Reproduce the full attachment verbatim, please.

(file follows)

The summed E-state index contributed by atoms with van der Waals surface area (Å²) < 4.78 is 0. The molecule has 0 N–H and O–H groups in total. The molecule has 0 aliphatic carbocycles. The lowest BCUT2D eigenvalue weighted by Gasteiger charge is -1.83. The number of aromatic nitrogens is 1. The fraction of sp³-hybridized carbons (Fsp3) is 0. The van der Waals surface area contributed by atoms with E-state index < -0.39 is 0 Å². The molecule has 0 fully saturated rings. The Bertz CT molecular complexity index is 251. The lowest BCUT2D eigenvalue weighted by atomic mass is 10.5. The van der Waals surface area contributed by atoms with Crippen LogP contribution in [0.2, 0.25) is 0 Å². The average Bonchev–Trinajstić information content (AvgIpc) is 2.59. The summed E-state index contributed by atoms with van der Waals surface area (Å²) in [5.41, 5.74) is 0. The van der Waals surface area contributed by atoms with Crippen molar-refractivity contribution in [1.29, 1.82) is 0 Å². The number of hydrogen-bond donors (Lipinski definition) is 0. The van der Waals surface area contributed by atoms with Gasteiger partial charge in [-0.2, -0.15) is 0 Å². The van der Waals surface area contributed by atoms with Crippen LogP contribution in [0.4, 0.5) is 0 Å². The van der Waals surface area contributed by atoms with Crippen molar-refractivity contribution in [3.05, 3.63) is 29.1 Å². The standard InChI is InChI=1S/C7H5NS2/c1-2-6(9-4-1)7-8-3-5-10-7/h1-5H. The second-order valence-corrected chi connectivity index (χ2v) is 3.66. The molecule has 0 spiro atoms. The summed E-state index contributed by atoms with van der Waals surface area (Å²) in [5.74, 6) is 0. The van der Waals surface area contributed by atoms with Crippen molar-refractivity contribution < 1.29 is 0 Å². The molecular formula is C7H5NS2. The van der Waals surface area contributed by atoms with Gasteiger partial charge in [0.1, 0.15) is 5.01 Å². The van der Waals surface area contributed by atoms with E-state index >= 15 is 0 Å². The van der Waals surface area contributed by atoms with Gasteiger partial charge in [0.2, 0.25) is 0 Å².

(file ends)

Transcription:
The summed E-state index contributed by atoms with van der Waals surface area (Å²) < 4.78 is 0. The molecule has 0 N–H and O–H groups in total. The molecule has 0 aliphatic carbocycles. The lowest BCUT2D eigenvalue weighted by Gasteiger charge is -1.83. The number of aromatic nitrogens is 1. The fraction of sp³-hybridized carbons (Fsp3) is 0. The van der Waals surface area contributed by atoms with E-state index < -0.39 is 0 Å². The molecule has 0 fully saturated rings. The Bertz CT molecular complexity index is 251. The lowest BCUT2D eigenvalue weighted by atomic mass is 10.5. The van der Waals surface area contributed by atoms with Crippen LogP contribution in [0.2, 0.25) is 0 Å². The average Bonchev–Trinajstić information content (AvgIpc) is 2.59. The summed E-state index contributed by atoms with van der Waals surface area (Å²) in [5.41, 5.74) is 0. The van der Waals surface area contributed by atoms with Crippen molar-refractivity contribution in [1.29, 1.82) is 0 Å². The number of hydrogen-bond donors (Lipinski definition) is 0. The van der Waals surface area contributed by atoms with Gasteiger partial charge in [-0.2, -0.15) is 0 Å². The van der Waals surface area contributed by atoms with Crippen LogP contribution in [0.4, 0.5) is 0 Å². The van der Waals surface area contributed by atoms with Crippen molar-refractivity contribution in [3.05, 3.63) is 29.1 Å². The standard InChI is InChI=1S/C7H5NS2/c1-2-6(9-4-1)7-8-3-5-10-7/h1-5H. The second-order valence-corrected chi connectivity index (χ2v) is 3.66. The molecule has 0 spiro atoms. The summed E-state index contributed by atoms with van der Waals surface area (Å²) in [5.74, 6) is 0. The van der Waals surface area contributed by atoms with Crippen molar-refractivity contribution < 1.29 is 0 Å². The molecular formula is C7H5NS2. The van der Waals surface area contributed by atoms with Gasteiger partial charge in [0.1, 0.15) is 5.01 Å². The van der Waals surface area contributed by atoms with E-state index >= 15 is 0 Å². The van der Waals surface area contributed by atoms with Gasteiger partial charge in [0.2, 0.25) is 0 Å².